The more I practice my casting, the easier casting has become.  Sometimes I pick up the rod and start making forty foot false casts and then I realize that I am using my off hand.  No thought, it is just what happened and I smile because I realize my off hand is becoming one with my casting ability.  This didn't start to happen until I put double hauls with my off hand into my practice routine.  I now attempt the entire Masters Exam off hand and am surprised that it might be possible with a bit more practice.

I guess what I am trying to say is the more we think about what we want to do, the more we have no need to think about those things we accomplish.  If we take each part of every casting aspect through a process of thinking, studying and performing to excellence, our fishing day can become unencumbered by our lack of ability.  We then have the time to be in the moment and experience another day that moves from dawn to dusk as we contemplate why instead of how.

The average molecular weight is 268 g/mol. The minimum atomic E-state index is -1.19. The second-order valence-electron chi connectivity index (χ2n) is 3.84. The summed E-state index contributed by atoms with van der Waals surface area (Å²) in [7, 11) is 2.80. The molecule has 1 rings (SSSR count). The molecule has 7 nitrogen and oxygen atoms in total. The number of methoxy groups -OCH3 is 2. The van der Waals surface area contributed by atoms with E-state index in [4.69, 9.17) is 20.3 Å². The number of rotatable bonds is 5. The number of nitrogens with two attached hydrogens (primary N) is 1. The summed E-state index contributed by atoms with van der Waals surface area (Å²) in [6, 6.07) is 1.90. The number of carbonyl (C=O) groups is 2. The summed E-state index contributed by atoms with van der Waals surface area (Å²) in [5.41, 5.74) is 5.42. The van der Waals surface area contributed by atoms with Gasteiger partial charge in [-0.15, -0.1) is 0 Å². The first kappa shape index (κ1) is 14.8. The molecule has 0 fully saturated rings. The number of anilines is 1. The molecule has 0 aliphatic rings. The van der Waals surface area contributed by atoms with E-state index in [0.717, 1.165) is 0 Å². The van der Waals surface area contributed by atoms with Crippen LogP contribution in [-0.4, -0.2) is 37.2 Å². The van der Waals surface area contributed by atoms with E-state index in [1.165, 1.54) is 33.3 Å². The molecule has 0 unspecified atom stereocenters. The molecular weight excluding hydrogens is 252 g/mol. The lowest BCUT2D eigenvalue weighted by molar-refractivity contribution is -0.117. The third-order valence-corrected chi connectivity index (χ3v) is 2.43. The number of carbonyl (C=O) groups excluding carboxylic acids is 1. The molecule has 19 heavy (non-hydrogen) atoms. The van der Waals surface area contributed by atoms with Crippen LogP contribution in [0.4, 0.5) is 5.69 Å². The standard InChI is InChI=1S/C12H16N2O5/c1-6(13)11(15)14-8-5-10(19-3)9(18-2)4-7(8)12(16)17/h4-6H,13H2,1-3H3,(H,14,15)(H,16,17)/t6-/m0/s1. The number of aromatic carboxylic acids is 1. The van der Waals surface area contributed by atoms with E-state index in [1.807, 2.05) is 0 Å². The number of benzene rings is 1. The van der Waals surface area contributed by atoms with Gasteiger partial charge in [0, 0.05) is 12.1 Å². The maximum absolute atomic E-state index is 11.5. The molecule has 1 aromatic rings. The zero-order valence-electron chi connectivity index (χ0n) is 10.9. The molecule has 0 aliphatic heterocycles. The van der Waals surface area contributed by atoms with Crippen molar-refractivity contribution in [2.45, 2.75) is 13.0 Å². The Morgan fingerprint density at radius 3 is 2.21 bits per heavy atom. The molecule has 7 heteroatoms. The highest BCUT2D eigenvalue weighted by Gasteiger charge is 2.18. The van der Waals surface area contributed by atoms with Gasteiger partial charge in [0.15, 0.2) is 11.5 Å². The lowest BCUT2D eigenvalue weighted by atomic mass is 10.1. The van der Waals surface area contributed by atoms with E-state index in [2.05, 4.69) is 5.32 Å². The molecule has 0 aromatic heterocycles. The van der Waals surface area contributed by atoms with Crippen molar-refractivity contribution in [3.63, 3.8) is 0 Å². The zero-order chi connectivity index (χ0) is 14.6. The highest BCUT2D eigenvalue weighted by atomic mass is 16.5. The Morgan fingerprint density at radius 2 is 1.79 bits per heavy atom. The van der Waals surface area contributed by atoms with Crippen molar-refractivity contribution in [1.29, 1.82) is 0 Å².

Wednesday, September 17, 2014

Strong Fulcrum Two Hand Casting

Many two hand casters are afflicted with a serious disease that limits their ability to cast tight loops that finish with the leader having enough transferred energy to completely unfurl and pop forward.  The root cause can come from a pre existing condition that is not covered by their health insurance plans.  It is based on many years of single hand fly casting.

Singlehandcastitis can now be controlled and used only when wanted.   It will take a bit of work, but in the end will get you to kick the single hand casting memory habits of push and squeeze.

Let’s for a moment talk about how we have been taught to make tight loops with a single hand rod.  The principles of constant acceleration with a straight tip path to an abrupt stop are the corner stones of using the forced turn over style that is most prevalent in our teaching.  We place a very strong emphasis especially on the word “STOP”. 

At the time of that abrupt and squeezing hard stop what can you imagine happens?  The rod is in full bend and because there can be no such thing as an exacting stop, we do our best to anticipate the almost stop.  Techniques like squeezing and pushing with the thumb are explored.  All to get the line moving over the tip to launch the loop.  Joan Wulff says that we should release hand pressure immediately after, what she calls, the power snap stop.